In 1997, Roth became ill after he fell in his Hollywood Hills home. He had been embroiled in a scandal regarding another cemetery he owned, Lincoln Memorial Park, in Carson, California. Several months before his death, Roth was bedridden and disoriented and during this time his will was changed to provide for his business associates and maid, who were the only witnesses to his signature. His relatives, who were listed in his previous will, were written out. Roth died on January 4, 1998, and he was interred next to his wife, Virginia, his father, and his mother in the Cathedral Mausoleum. The state of California had revoked the cemetery's license to sell its remaining interment spaces.
After Roth's death, the subsequent owners, Brent and Tyler Cassity, aka Tyo, LLC discovered that the cemetery's endowment care fund—meant to care for the cemetery in perpetuity—was missing about $9 million. Tyler Cassity also claimed that he discovered Mr. Roth's bust in an antique shop, and that the bust was part of Mr. Roth's personal artifacts that were sold at auction.
Those owners, Tyo, LLC, purchased the now 62-acre (25 ha) property that was on the verge of closure in a bankruptcy proceeding, in 1998 for $375,000. They renamed the cemetery "Hollywood Forever" and set out to give it a complete restoration, investing millions in revitalizing the grounds and also offering documentaries about the deceased that are to be played in perpetuity on kiosks and are posted on the Web, as well as organizing tours to draw visitors.
Since 2002, the cemetery has screened films on weekends during the summer and on holidays at a gathering called Cinespia. The screenings are held on the Douglas Fairbanks Lawn and the films are projected onto the white marble west wall of the Cathedral Mausoleum. Music events take place in the cemetery as well. On June 14 and 15, 2011, The Flaming Lips played at the cemetery in a two-night gig billed "Everyone You Know Someday Will Die", a lyric from their 2002 single "Do You Realize??".
The cemetery contained a Confederate Monument, erected in 1925 and maintained by the Long Beach chapter of the United Daughters of the Confederacy until August 15, 2017.
On August 17, 2013, electronic/industrial musician Gary Numan recorded a live album at the cemetery during his Splinter World Tour. It was released on February 19, 2016.
Also in 2013, Brent Cassity and his father, James Douglas Cassity, admitted guilt in a $600 million Ponzi scheme involving their control of National Prearranged Services, Inc.  Brent Cassity was sentenced to 5 years in federal prison; James "Doug" Cassity was likewise sentenced to 9 years and 7 months.  James Douglas Cassity died of natural causes in 2020, following his release by the Federal Bureau of Prisons in an effort to mitigate the spread of COVID-19.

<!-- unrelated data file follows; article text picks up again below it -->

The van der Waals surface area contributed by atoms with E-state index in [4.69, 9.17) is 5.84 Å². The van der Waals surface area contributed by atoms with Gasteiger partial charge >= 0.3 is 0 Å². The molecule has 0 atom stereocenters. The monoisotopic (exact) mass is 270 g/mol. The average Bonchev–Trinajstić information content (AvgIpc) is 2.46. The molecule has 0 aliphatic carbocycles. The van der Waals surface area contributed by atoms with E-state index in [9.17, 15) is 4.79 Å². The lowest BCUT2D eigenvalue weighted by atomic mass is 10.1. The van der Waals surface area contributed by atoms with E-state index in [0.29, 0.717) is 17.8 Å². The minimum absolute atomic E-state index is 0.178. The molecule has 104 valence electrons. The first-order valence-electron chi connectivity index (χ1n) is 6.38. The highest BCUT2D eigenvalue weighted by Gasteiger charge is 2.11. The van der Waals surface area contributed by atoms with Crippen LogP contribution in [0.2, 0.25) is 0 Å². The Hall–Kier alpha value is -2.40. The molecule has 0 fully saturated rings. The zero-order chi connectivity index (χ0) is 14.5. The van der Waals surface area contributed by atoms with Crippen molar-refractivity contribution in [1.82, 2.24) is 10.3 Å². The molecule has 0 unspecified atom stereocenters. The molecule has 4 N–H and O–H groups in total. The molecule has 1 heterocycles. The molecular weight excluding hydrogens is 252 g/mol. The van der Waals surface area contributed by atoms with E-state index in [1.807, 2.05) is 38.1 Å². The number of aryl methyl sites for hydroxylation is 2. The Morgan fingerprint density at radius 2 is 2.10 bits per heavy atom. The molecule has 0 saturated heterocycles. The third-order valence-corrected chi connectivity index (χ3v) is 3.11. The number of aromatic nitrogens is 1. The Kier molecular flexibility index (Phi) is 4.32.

A documentary about the cemetery called The Young and the Dead, was made in 2000.
The cemetery is briefly shown in the short Stopover in Hollywood. The television series 90210 featured the cemetery in the episode "Hollywood Forever".
Father John Misty released a song titled "Hollywood Forever Cemetery Sings" on his 2012 album titled Fear Fun.
Talking Dead hosted a live 90-minute season premiere on the grounds, immediately following the Season 7 premiere of The Walking Dead. The grounds were also used to air the series finale of Breaking Bad.
Violet LeVoit's 2016 neo-noir novella I Miss The World takes place within the cemetery.
The cemetery was a featured location in the 2015 Michael Connelly book The Crossing.
Main article: List of interments at Hollywood Forever Cemetery
The cemetery's website contains "Forever Tributes" of each star, which consist of a video with introduction titles saying, "A Hollywood Forever Tribute, in honor of...(name)". The body of the video contains photos and film clips of the honoree, interviews with friends or relatives, and music and narration. The conclusion shows the honoree's name, birth year, and death year. The videos are available through an interactive map of the property on the cemetery website.
The Hollywood Cemetery Association filed articles of incorporation yesterday.
In 1998 Tyler Cassity, a friend of Mr. Boileau's from St. Louis, bought the 62-acre (25 ha) property for $375,000 and began making renovations. Mr. Cassity's family runs Forever Enterprises.
So will Hollywood Forever Cemetery, where the Long Beach chapter of the United Daughters of the Confederacy maintains a Confederate monument.